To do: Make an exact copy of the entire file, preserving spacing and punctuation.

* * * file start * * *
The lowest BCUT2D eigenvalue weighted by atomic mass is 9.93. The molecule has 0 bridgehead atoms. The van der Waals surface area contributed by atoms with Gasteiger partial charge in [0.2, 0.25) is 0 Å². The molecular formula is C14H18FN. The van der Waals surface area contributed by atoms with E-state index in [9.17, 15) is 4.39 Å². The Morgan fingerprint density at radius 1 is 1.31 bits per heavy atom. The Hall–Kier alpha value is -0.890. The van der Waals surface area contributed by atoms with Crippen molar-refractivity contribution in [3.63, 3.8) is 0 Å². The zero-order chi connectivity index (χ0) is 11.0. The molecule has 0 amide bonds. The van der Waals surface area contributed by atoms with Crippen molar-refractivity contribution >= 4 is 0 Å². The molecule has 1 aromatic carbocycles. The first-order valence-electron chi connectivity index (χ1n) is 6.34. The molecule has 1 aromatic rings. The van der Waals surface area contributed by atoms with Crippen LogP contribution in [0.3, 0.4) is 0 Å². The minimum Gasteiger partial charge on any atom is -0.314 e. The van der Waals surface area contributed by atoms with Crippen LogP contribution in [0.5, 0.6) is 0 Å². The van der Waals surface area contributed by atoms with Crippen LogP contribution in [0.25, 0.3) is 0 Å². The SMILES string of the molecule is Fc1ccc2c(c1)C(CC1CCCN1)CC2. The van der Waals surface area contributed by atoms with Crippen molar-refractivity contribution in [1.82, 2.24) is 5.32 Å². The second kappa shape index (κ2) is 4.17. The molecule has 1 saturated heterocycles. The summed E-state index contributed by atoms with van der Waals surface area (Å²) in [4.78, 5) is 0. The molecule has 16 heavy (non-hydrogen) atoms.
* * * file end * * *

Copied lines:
The lowest BCUT2D eigenvalue weighted by atomic mass is 9.93. The molecule has 0 bridgehead atoms. The van der Waals surface area contributed by atoms with Gasteiger partial charge in [0.2, 0.25) is 0 Å². The molecular formula is C14H18FN. The van der Waals surface area contributed by atoms with E-state index in [9.17, 15) is 4.39 Å². The Morgan fingerprint density at radius 1 is 1.31 bits per heavy atom. The Hall–Kier alpha value is -0.890. The van der Waals surface area contributed by atoms with Crippen molar-refractivity contribution in [3.63, 3.8) is 0 Å². The zero-order chi connectivity index (χ0) is 11.0. The molecule has 0 amide bonds. The van der Waals surface area contributed by atoms with Crippen molar-refractivity contribution >= 4 is 0 Å². The molecule has 1 aromatic carbocycles. The first-order valence-electron chi connectivity index (χ1n) is 6.34. The molecule has 1 aromatic rings. The van der Waals surface area contributed by atoms with Crippen LogP contribution in [0.3, 0.4) is 0 Å². The minimum Gasteiger partial charge on any atom is -0.314 e. The van der Waals surface area contributed by atoms with Crippen LogP contribution in [0.5, 0.6) is 0 Å². The van der Waals surface area contributed by atoms with Crippen LogP contribution in [0.25, 0.3) is 0 Å². The SMILES string of the molecule is Fc1ccc2c(c1)C(CC1CCCN1)CC2. The van der Waals surface area contributed by atoms with Crippen molar-refractivity contribution in [1.82, 2.24) is 5.32 Å². The second kappa shape index (κ2) is 4.17. The molecule has 1 saturated heterocycles. The summed E-state index contributed by atoms with van der Waals surface area (Å²) in [4.78, 5) is 0. The molecule has 16 heavy (non-hydrogen) atoms.